The Great Comic Book Crash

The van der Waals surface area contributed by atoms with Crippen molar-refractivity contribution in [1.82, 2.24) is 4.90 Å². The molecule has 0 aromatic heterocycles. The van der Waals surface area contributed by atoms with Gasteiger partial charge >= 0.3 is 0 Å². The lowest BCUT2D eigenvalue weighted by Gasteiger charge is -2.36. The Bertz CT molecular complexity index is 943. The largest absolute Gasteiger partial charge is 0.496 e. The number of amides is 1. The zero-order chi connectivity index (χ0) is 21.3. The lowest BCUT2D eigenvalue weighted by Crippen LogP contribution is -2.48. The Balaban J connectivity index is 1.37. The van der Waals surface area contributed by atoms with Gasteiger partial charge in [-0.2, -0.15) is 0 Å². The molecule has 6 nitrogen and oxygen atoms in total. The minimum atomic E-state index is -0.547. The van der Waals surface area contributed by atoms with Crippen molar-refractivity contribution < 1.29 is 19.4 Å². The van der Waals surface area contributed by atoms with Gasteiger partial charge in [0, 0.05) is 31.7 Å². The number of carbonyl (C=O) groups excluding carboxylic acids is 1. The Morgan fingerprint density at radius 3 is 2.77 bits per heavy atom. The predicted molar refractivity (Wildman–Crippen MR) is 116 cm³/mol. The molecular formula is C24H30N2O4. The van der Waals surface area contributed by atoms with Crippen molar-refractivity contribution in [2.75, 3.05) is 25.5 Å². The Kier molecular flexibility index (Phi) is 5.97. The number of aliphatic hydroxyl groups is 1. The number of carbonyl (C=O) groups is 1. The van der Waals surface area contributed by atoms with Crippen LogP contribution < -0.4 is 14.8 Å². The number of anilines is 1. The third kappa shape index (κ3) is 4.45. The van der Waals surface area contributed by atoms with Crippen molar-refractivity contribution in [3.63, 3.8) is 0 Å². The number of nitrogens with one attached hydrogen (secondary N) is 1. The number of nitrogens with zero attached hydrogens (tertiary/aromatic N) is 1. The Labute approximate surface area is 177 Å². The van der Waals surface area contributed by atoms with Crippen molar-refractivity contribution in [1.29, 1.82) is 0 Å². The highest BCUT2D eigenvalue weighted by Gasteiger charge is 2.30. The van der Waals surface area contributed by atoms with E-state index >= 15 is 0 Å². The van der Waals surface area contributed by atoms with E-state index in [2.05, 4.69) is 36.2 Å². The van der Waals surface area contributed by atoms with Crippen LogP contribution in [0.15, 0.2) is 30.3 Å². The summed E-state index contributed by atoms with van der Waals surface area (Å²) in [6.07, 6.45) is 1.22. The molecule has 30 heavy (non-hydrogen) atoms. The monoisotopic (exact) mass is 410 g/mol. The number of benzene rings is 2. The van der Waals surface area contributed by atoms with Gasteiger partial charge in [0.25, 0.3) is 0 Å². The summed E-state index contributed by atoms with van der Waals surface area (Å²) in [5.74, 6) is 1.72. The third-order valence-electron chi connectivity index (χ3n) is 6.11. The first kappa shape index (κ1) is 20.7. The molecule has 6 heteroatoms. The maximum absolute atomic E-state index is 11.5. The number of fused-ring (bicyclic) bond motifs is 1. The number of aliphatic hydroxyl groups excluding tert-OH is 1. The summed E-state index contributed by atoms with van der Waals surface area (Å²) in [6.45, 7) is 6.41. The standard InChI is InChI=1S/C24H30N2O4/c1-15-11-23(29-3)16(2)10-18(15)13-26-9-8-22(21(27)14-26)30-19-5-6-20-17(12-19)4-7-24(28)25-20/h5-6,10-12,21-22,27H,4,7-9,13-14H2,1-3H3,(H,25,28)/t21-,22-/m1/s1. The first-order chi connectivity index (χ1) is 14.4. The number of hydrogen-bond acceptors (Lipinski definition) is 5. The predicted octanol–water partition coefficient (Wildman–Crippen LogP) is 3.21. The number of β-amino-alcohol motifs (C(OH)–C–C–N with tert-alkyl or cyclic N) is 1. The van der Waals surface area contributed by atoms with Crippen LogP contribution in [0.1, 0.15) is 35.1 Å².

America has produced two outstanding and unique art forms, jazz and comics, both of which had to endure decades of opprobrium from our moral betters.It has taken comics even longer to find respectability than jazz, but now that they've found it, bizarre forces threaten to shatter the once powerful growth industry into piecemeal publishers, each trying to survive in some highly specialized market, using their own unique methods of distribution.Spiderman's diving sales even made the front page of the Wall Street Journal several weeks ago when disgruntled fans, driven to the edge by endless crossover stories and cover gimmicks, finally organized to boycott Marvel's "Spider-Clone" story line, which alleged that every Spiderman since Stan Lee created the character was part of a "dream sequence" involving clones.Marvel, which is largely responsible for the industry's recent nosedive, has paid a heavy price for its arrogance. Several weeks ago it laid off 275 employees and cut its line virtually in half. It farmed out Fantastic Four, Iron Man, The Avengers and Hulk to Rob Liefeld and Jim Lee, the two Image stalwarts who left Marvel two years ago to start their own companies. Marvel kept the Spider titles and the X-books, and that's it. No Conan, no Captain Marvel; even Daredevil has been cut from the schedule.Industry sales are half of what they were a year ago, a third of what they were two years ago. Image, whose every number one could be counted on for at least a hundred thou, is canceling books in the high 70s. Mighty Dark Horse, home to my own Nexus, is not soliciting more product. What happened? And why should you care?Comics are an important part of our culture. They have been a vital source of fashion and, most important, they teach children to read, contrary to what such notable nutcases as Frederic Wertham or Tipper Gore have told us. But the type of comics I'm discussing, comic books in the tradition of the Adventures of Superman or Spiderman, are in danger.Capital City Distribution, based in Madison, Wiscon., used to be the second largest distributor of comics in the world with over 25 warehouses nationwide. They now have one. One reason comics are having a bad time is the distributor wars that have waged during the past year. It used to be there were dozens of distributors in the U.S., dominated by Capital and Diamond, the Big Two. But there were also Hero's World and Andromeda and numerous others coexisting because the market was big enough to feed all, particularly about two years ago when sales reached an unrealistic height.Before you can understand the distributor wars, you have to know how the market was inflated. Those were giddy times, when new number ones routinely sold over a million or more. The junk-bond-like inflation of the comics market was greatly aided by card collectors, who discovered the comic-book back-issue market in 1990. Certain sales gimmicks, like the multiple covers of "Death of Superman," tossed these titles into the stratosphere. So gimmick marketers took over -- every comic book now came with multiple covers, hologram covers and chromium covers. During one week in July 1994, there was a nationwide shortage of aluminum foil because Marvel had sucked it all up to do chrome-plated gimmick titles.Retailers, hoping to make a bundle, invested more and more heavily in the next "sure thing," increasing the print run and reducing the chances the book would ever be more valuable than the cover price. People seemed to be buying everything -- the market was so heady it gave birth to dozens of publishers, including a couple that are with us today. The most notable are Image, formed by the Marvel dissidents, and Malibu, which was later bought by Marvel.With all this competition, Marvel didn't think their distributors were doing them right. They were the 800-pound gorilla who deserved the best treatment. But the distributors had to contend with other heavy hitters -- Dark Horse, DC, Image, Valiant, etc. So Marvel bought Hero's World and turned it exclusively Marvel. Overnight, Marvel went from being serviced by two worldwide networks with warehouses all over the globe to a smallish New Jersey company that only had experience with UPS.The result was every type of screwup you can imagine. Regardless of what a retailer ordered, he got a mystery package, or no package at all. In retaliation for this final insult -- on top of all the hideous, useless books they'd been forced to purchase in the past -- retailers rebelled, greatly, reducing Marvel's orders. Revenge of the Spider Clones!For decades, DC had aped Marvel. Once Marvel set the tone with new-age sensitive heroes like Spiderman, DC followed, turning their own characters three-dimensional. (Artistically, DC has enough triumphs of its own, including the celebrated Vertigo line, which Marvel attempted to ape with their Clive Barker horror comics.) And DC must be credited with ushering in the age of Gritty, with Frank Miller's groundbreaking Dark Knight. So when Marvel acquired their own distributor, DC simply had to have one too -- and this led to a whole new round of warring.The result of these battles is that a once efficient, competitive distribution system has been reduced to a shambles. Customers are unhappy and retailers are going out of business faster than middle management. At the peak of the craze, during 1993, there were 10,000 retail comic shops. Today, Capital City CEO Milton Griepp estimates there are about 4,500, and they haven't stopped disappearing. No one is happy with the present situation, which is inherently unstable. Nor can it last. But comic people, who don't like change in real life, don't know what to do about it. Customers, retailers, even publishers are sitting back to see what happens next.Beyond the distributor wars there's an artistic problem. Despite unprecedented good publicity from the other arts, which have fully embraced comics as an art form, there's a paucity of good material to appeal to a wide spectrum of adults. Many intellectually challenging properties seem too odd to gain a mass market, such as Cerebus the Aardvark or Love & Rockets. Nothing has happened to change the average adult's perception of comics as the last repository of male teenage power fantasies. But it will -- it's just a matter of time. With the wealth of talent now working in the comics field (in addition to their day jobs), it will happen.There are many outstanding comics currently available. The Milestone line, a subsidiary of DC, produces outstandingly humanistic superhero material. My favorite titles are Icon, featuring an alien masquerading as a conservative black doctor, and Static, about a streetwise high school kid who has some weird electrical power. Kitchen Sink, formerly of Princeton, Wis., now of Northampton, Mass., still brings us fresh Crumb on a periodic basis and continues to publish provocative, cutting-edge graphic fiction. Outstanding independents such as Billy Tucci's Shi or David Lapham's Stray Bullets have drawn readers from more traditional fare due to the thoughtfulness and depth of their writing.Harvey Pekar publishes an outstanding autobiographical comic called American Splendor. Dark Horse offers the widest range of graphic fiction in the industry, from its own action character Barb Wire (brace for the blitz, folks--it's coming) to numerous exciting Manga projects to fresh presentations of such classic characters as Tarzan and the Shadow to fresh action titles such as Foot Soldiers, by Jim Krueger, and Heartbreakers, a sort of Sgt. Rock meets Thelma & Louise. As the material has come of age, ready to break through to a wider market, however, everything else about comics has conspired to plow them under.The price of paper has literally doubled in the past year, further contributing to publishing woes. But perhaps the biggest problem, and the sure sign that our industry and the nation is in trouble, is that kids don't read anymore. They just don't read. They'd rather slide into the frenzied world of video games where they can set their own pace, where attention spans are marked in nanoseconds, where entertainment is nothing more than electronic cotton candy. How do I know? I ask kids in my neighborhood. I ask kids wherever I go.I also speak to a friend of mine who teaches middle school. Part of the problem is the method by which they teach spelling -- the whole word method. Forget phonics. Forget the joy of discovery in sounding out a written word for yourself and suddenly recognizing it. The schools' decision to stop teaching phonics has been disastrous far beyond the comics industry. But the buck really stops at the parents' feet. If parents don't instill their children with a love of learning, who will?One or the reasons comics have had such a long haul to respectability is that they're basically subversive. The attitudes expressed in editorial cartoons have been intensified a thousand-fold in certain comics, particularly the undergrounds of the late '60s to the present. And mainstream comics are no longer timid about their positions on political issues. True, the overwhelming majority of them express liberal opinions, but that's true wherever artists gather seeking love from their adoring public and each other. At least there's me. (See sidebar.) Comics are a form of cultural kudzu. Anybody with a modicum of talent can produce one in his own home with nothing more than talent, time and ink. They are a cheap, visceral, exciting way to transmit stories, knowledge, propaganda, recipes--you name it. And people love them. When Henry Ford started marketing the Model T, many people predicted that the horse would be extinct within 20 years. Those pundits forgot the most important link a horse has to humans -- the emotional. No technology can replace the visceral impact of image on paper. Comics are here to stay, but whatever form the future takes is anyone's guess.There are now numerous online comics, some with stunning graphics. But I look at them on the screen and it's not the same. It's not the same as holding that flat stack of newsprint in your hand, carefully opening the cover, inhaling the scent of fresh ink, and seeing the two-dimensional miraculously flower into the all-encompassing three-dimensional of a totally involving story. nSIDEBAR I broke into comics when I teamed up with illustrator Steve Rude, to create Nexus, about an executioner of mass-murderers in the 26th century. 1996 marks our 15th year of publication. The release of "Nexus Meets Madman" in June will be followed in July by a grimmer miniseries called "The Executioner's Song." Each story stands by itself and is designed to be a friendly port of entry to the Nexus Universe.I have created numerous comic-book characters that march back and forth across Hollywood looking for visionary producers, including Ginger Fox, Badger, Spyke, Feud and the Butcher. When The Butcher was announced, several dozen self-righteous prigs immediately took finger to keyboard to protest the continuing debasement and pandering to the worst in human instincts. The blood! The agony! The Butcher was about a man who sold candy on a train. I chose to copyright that name as a comic partly because I knew its meaning would be misconstrued by sensitive souls, quick to take offense at any imagined slur against indigenous peoples everywhere.I have also written The Flash and Batman for DC and The Punisher for Marvel. I am currently adapting Timothy Zahn's Star Wars novels Heir to the Empire and Dark Force Rising for Dark Horse, and working on a new film noir story called Double Cross for Acclaim with artist Paul Gulacy. I'm also working on a bunch of secret projects ranging from the cheap to the suicidal. Look for them at a 90%-off sale near you! -- M.B.